One X account labelled by misinformation researchers as possibly fake due to its high volume of anti-Voice content was ultimately linked to a real person, a retired cleaning-business owner from Melbourne.
“I’ve only got political within the last two years,” the account operator, Rosita Diaz, 75, told Reuters by phone. “99.9% of what I post is 100% correct. I would say 100% but some people would turn around and call me a liar. Sometimes I might get something wrong.”
Diaz said she had been suspended by Facebook “seven or eight” times over posts deemed false. She now mostly posts on X, where she has 20,600 followers and pays for a subscription, meaning her posts appear more frequently on users’ feeds.
Australia’s left-leaning Labor government, which supports the Voice, introduced draft legislation this year that would allow the media regulator to determine what constitutes misinformation and fine social media companies that fail to curb it.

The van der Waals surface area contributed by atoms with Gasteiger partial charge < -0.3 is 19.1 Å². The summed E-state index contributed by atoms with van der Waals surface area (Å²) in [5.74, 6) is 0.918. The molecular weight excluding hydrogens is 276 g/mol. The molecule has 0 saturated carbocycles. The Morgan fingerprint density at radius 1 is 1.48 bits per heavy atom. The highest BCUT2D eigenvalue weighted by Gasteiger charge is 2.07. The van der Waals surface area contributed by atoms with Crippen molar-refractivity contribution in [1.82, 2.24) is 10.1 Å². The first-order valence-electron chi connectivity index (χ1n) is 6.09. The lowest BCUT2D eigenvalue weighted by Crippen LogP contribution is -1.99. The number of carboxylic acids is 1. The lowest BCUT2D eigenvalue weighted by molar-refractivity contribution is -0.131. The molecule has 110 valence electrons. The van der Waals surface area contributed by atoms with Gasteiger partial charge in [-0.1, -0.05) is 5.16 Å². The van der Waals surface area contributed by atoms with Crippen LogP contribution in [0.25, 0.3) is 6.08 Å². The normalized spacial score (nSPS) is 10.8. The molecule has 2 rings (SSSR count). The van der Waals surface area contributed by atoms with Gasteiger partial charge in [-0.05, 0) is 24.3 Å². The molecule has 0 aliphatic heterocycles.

The bill, which is still in public consultation, has been criticised by Voice opponents as government censorship. But it may not become law until after the referendum.
A spokesperson for Communications Minister Michelle Rowland said the government wants the bill passed this year but social media platforms are expected to comply with a voluntary code of conduct when it comes to the Voice.
The Yes campaign, meanwhile, has accused the No camp of deliberately spreading misinformation as part of its strategy. A spokesperson for Advance Australia, which is coordinating the No campaign, told Reuters there were “tens of thousands of (No campaign) hats and t-shirts out there and we’re not responsible for what people say while they’re wearing them”.
Elise Thomas, an analyst with the Institute for Strategic Dialogue, said a lack of evidence-based research meant Australians may never gain a full picture of how disinformation and misinformation influence the referendum outcome.
“That’s a shame, both for us here in the present and for future generations of Australians trying to understand this moment in history,” she said.